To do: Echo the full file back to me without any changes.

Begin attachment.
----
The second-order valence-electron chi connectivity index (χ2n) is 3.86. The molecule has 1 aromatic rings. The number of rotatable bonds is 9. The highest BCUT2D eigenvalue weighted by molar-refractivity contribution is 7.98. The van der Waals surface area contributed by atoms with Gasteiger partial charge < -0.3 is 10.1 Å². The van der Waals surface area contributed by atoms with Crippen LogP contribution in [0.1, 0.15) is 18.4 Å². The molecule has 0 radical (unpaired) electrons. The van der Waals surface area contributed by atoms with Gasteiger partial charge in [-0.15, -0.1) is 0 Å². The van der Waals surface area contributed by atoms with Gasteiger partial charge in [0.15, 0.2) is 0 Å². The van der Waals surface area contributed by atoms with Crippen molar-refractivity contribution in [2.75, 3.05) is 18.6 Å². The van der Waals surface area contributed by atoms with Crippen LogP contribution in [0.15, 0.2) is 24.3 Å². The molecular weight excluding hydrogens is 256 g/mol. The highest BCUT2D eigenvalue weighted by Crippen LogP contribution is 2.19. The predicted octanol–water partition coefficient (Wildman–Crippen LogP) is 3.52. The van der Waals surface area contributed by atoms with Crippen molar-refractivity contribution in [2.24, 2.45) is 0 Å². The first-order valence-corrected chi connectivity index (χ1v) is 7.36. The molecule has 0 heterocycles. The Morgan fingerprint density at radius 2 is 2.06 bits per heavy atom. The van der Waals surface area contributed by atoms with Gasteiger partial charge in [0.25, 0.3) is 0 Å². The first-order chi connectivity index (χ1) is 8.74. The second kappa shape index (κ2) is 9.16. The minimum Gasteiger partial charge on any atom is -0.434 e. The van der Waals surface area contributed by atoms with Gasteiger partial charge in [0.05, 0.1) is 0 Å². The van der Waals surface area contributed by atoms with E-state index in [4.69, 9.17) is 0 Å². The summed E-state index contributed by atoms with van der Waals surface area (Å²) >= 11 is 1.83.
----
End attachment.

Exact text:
The second-order valence-electron chi connectivity index (χ2n) is 3.86. The molecule has 1 aromatic rings. The number of rotatable bonds is 9. The highest BCUT2D eigenvalue weighted by molar-refractivity contribution is 7.98. The van der Waals surface area contributed by atoms with Gasteiger partial charge < -0.3 is 10.1 Å². The van der Waals surface area contributed by atoms with Crippen LogP contribution in [0.1, 0.15) is 18.4 Å². The molecule has 0 radical (unpaired) electrons. The van der Waals surface area contributed by atoms with Gasteiger partial charge in [-0.15, -0.1) is 0 Å². The van der Waals surface area contributed by atoms with Gasteiger partial charge in [0.15, 0.2) is 0 Å². The van der Waals surface area contributed by atoms with Crippen molar-refractivity contribution in [2.75, 3.05) is 18.6 Å². The van der Waals surface area contributed by atoms with Crippen LogP contribution in [0.15, 0.2) is 24.3 Å². The molecular weight excluding hydrogens is 256 g/mol. The highest BCUT2D eigenvalue weighted by Crippen LogP contribution is 2.19. The predicted octanol–water partition coefficient (Wildman–Crippen LogP) is 3.52. The van der Waals surface area contributed by atoms with Crippen molar-refractivity contribution in [2.24, 2.45) is 0 Å². The first-order valence-corrected chi connectivity index (χ1v) is 7.36. The molecule has 0 heterocycles. The Morgan fingerprint density at radius 2 is 2.06 bits per heavy atom. The van der Waals surface area contributed by atoms with Gasteiger partial charge in [0.25, 0.3) is 0 Å². The first-order chi connectivity index (χ1) is 8.74. The second kappa shape index (κ2) is 9.16. The minimum Gasteiger partial charge on any atom is -0.434 e. The van der Waals surface area contributed by atoms with Gasteiger partial charge in [0.05, 0.1) is 0 Å². The van der Waals surface area contributed by atoms with E-state index in [4.69, 9.17) is 0 Å². The summed E-state index contributed by atoms with van der Waals surface area (Å²) >= 11 is 1.83.